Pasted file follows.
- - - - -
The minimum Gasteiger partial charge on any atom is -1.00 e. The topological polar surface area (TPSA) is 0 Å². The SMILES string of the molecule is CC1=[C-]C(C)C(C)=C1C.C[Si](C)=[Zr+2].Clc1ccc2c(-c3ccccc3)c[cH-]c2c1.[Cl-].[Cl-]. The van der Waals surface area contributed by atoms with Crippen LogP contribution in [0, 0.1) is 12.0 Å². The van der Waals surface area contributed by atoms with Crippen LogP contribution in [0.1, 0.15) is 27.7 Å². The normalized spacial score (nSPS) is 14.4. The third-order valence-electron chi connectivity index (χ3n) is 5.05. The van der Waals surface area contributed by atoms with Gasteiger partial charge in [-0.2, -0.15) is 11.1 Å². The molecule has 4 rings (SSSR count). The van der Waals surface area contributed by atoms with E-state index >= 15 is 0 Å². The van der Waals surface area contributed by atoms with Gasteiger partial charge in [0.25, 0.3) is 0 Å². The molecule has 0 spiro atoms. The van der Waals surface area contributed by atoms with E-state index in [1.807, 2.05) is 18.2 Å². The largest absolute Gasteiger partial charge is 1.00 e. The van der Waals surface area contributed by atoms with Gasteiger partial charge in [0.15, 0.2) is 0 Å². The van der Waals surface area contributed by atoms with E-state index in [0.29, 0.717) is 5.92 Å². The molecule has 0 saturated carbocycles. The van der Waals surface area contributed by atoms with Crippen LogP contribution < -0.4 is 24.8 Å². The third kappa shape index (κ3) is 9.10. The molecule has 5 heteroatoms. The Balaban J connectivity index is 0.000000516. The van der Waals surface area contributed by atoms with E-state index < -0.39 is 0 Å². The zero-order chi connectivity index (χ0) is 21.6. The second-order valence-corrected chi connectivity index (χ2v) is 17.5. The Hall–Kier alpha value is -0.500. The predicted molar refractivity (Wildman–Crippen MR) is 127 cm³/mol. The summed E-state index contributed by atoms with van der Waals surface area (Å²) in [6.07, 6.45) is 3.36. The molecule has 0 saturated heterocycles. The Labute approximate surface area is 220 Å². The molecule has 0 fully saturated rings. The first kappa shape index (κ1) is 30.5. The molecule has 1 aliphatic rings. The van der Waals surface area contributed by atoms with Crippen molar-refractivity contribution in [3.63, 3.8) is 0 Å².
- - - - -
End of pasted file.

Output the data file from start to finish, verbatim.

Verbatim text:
The minimum Gasteiger partial charge on any atom is -1.00 e. The topological polar surface area (TPSA) is 0 Å². The SMILES string of the molecule is CC1=[C-]C(C)C(C)=C1C.C[Si](C)=[Zr+2].Clc1ccc2c(-c3ccccc3)c[cH-]c2c1.[Cl-].[Cl-]. The van der Waals surface area contributed by atoms with Crippen LogP contribution in [0, 0.1) is 12.0 Å². The van der Waals surface area contributed by atoms with Crippen LogP contribution in [0.1, 0.15) is 27.7 Å². The normalized spacial score (nSPS) is 14.4. The third-order valence-electron chi connectivity index (χ3n) is 5.05. The van der Waals surface area contributed by atoms with Gasteiger partial charge in [-0.2, -0.15) is 11.1 Å². The molecule has 4 rings (SSSR count). The van der Waals surface area contributed by atoms with E-state index >= 15 is 0 Å². The van der Waals surface area contributed by atoms with Gasteiger partial charge in [0.25, 0.3) is 0 Å². The molecule has 0 spiro atoms. The van der Waals surface area contributed by atoms with E-state index in [1.807, 2.05) is 18.2 Å². The largest absolute Gasteiger partial charge is 1.00 e. The van der Waals surface area contributed by atoms with Gasteiger partial charge in [0.15, 0.2) is 0 Å². The van der Waals surface area contributed by atoms with E-state index in [0.29, 0.717) is 5.92 Å². The molecule has 0 saturated carbocycles. The van der Waals surface area contributed by atoms with Crippen LogP contribution < -0.4 is 24.8 Å². The third kappa shape index (κ3) is 9.10. The molecule has 5 heteroatoms. The Balaban J connectivity index is 0.000000516. The van der Waals surface area contributed by atoms with E-state index < -0.39 is 0 Å². The zero-order chi connectivity index (χ0) is 21.6. The second-order valence-corrected chi connectivity index (χ2v) is 17.5. The Hall–Kier alpha value is -0.500. The predicted molar refractivity (Wildman–Crippen MR) is 127 cm³/mol. The summed E-state index contributed by atoms with van der Waals surface area (Å²) in [6.07, 6.45) is 3.36. The molecule has 0 saturated heterocycles. The Labute approximate surface area is 220 Å². The molecule has 0 fully saturated rings. The first kappa shape index (κ1) is 30.5. The molecule has 1 aliphatic rings. The van der Waals surface area contributed by atoms with Crippen molar-refractivity contribution in [3.63, 3.8) is 0 Å².